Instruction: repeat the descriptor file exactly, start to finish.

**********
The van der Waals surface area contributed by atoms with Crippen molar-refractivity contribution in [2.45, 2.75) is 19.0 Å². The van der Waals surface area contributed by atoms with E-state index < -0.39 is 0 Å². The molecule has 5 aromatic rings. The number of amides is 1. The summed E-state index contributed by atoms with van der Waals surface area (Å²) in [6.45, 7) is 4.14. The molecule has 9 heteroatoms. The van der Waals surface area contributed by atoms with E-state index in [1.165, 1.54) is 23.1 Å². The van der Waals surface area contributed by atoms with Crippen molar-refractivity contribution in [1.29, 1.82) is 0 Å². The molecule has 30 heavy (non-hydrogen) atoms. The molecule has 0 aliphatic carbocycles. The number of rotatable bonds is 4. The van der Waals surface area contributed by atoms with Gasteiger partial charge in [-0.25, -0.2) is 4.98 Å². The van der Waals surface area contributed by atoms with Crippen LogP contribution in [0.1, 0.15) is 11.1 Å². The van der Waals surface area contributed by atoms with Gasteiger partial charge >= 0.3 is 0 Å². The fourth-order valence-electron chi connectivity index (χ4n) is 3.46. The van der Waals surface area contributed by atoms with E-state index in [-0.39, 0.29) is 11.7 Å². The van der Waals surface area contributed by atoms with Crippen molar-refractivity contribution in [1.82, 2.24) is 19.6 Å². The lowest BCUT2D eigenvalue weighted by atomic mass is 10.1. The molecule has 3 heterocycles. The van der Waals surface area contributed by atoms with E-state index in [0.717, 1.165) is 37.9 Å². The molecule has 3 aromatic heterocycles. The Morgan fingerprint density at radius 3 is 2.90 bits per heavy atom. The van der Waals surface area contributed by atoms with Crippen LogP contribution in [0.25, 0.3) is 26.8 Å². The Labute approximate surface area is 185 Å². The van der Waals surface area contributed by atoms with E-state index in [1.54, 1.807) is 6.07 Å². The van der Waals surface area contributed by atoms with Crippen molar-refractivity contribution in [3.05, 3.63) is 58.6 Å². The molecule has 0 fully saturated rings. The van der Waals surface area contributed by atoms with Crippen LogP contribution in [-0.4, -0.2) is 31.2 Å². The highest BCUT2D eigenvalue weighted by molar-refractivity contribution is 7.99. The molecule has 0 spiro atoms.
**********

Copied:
The van der Waals surface area contributed by atoms with Crippen molar-refractivity contribution in [2.45, 2.75) is 19.0 Å². The van der Waals surface area contributed by atoms with E-state index < -0.39 is 0 Å². The molecule has 5 aromatic rings. The number of amides is 1. The summed E-state index contributed by atoms with van der Waals surface area (Å²) in [6.45, 7) is 4.14. The molecule has 9 heteroatoms. The van der Waals surface area contributed by atoms with E-state index in [1.165, 1.54) is 23.1 Å². The van der Waals surface area contributed by atoms with Crippen molar-refractivity contribution in [1.29, 1.82) is 0 Å². The molecule has 30 heavy (non-hydrogen) atoms. The molecule has 0 aliphatic carbocycles. The number of rotatable bonds is 4. The van der Waals surface area contributed by atoms with Gasteiger partial charge in [-0.25, -0.2) is 4.98 Å². The van der Waals surface area contributed by atoms with Crippen LogP contribution in [0.1, 0.15) is 11.1 Å². The van der Waals surface area contributed by atoms with Gasteiger partial charge >= 0.3 is 0 Å². The fourth-order valence-electron chi connectivity index (χ4n) is 3.46. The van der Waals surface area contributed by atoms with E-state index in [-0.39, 0.29) is 11.7 Å². The van der Waals surface area contributed by atoms with Crippen molar-refractivity contribution in [1.82, 2.24) is 19.6 Å². The lowest BCUT2D eigenvalue weighted by atomic mass is 10.1. The molecule has 3 heterocycles. The van der Waals surface area contributed by atoms with E-state index in [0.717, 1.165) is 37.9 Å². The molecule has 3 aromatic heterocycles. The Morgan fingerprint density at radius 3 is 2.90 bits per heavy atom. The van der Waals surface area contributed by atoms with Crippen LogP contribution in [0.25, 0.3) is 26.8 Å². The Labute approximate surface area is 185 Å². The van der Waals surface area contributed by atoms with E-state index in [1.54, 1.807) is 6.07 Å². The van der Waals surface area contributed by atoms with Crippen molar-refractivity contribution in [3.05, 3.63) is 58.6 Å². The molecule has 0 fully saturated rings. The van der Waals surface area contributed by atoms with Crippen LogP contribution in [-0.4, -0.2) is 31.2 Å². The highest BCUT2D eigenvalue weighted by molar-refractivity contribution is 7.99. The molecule has 0 spiro atoms.